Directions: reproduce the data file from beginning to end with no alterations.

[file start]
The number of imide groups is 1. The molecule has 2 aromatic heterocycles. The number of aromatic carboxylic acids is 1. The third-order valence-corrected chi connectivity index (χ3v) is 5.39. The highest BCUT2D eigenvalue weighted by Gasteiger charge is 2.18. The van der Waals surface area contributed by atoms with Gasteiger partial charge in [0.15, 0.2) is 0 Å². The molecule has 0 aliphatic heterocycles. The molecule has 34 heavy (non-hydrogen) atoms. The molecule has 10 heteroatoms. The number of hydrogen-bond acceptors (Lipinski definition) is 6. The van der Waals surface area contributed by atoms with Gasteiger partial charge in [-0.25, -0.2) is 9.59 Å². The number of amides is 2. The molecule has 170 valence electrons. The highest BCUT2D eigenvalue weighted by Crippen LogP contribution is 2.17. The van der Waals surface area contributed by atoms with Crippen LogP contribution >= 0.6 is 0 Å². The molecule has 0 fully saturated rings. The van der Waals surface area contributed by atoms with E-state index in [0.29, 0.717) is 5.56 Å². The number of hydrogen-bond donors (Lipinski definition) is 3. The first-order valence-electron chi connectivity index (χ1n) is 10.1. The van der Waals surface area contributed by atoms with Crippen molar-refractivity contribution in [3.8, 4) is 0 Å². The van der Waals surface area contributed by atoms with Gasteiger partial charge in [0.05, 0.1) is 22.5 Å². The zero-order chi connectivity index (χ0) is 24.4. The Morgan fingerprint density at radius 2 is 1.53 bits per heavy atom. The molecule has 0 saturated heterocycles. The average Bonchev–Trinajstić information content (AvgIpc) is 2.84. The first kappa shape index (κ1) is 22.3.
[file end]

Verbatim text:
The number of imide groups is 1. The molecule has 2 aromatic heterocycles. The number of aromatic carboxylic acids is 1. The third-order valence-corrected chi connectivity index (χ3v) is 5.39. The highest BCUT2D eigenvalue weighted by Gasteiger charge is 2.18. The van der Waals surface area contributed by atoms with Gasteiger partial charge in [0.15, 0.2) is 0 Å². The molecule has 0 aliphatic heterocycles. The molecule has 34 heavy (non-hydrogen) atoms. The molecule has 10 heteroatoms. The number of hydrogen-bond acceptors (Lipinski definition) is 6. The van der Waals surface area contributed by atoms with Gasteiger partial charge in [-0.25, -0.2) is 9.59 Å². The number of amides is 2. The molecule has 170 valence electrons. The highest BCUT2D eigenvalue weighted by Crippen LogP contribution is 2.17. The van der Waals surface area contributed by atoms with Crippen LogP contribution >= 0.6 is 0 Å². The molecule has 0 fully saturated rings. The van der Waals surface area contributed by atoms with E-state index in [0.29, 0.717) is 5.56 Å². The number of hydrogen-bond donors (Lipinski definition) is 3. The first-order valence-electron chi connectivity index (χ1n) is 10.1. The van der Waals surface area contributed by atoms with Crippen molar-refractivity contribution in [3.8, 4) is 0 Å². The van der Waals surface area contributed by atoms with Gasteiger partial charge in [0.05, 0.1) is 22.5 Å². The zero-order chi connectivity index (χ0) is 24.4. The Morgan fingerprint density at radius 2 is 1.53 bits per heavy atom. The molecule has 0 saturated heterocycles. The average Bonchev–Trinajstić information content (AvgIpc) is 2.84. The first kappa shape index (κ1) is 22.3.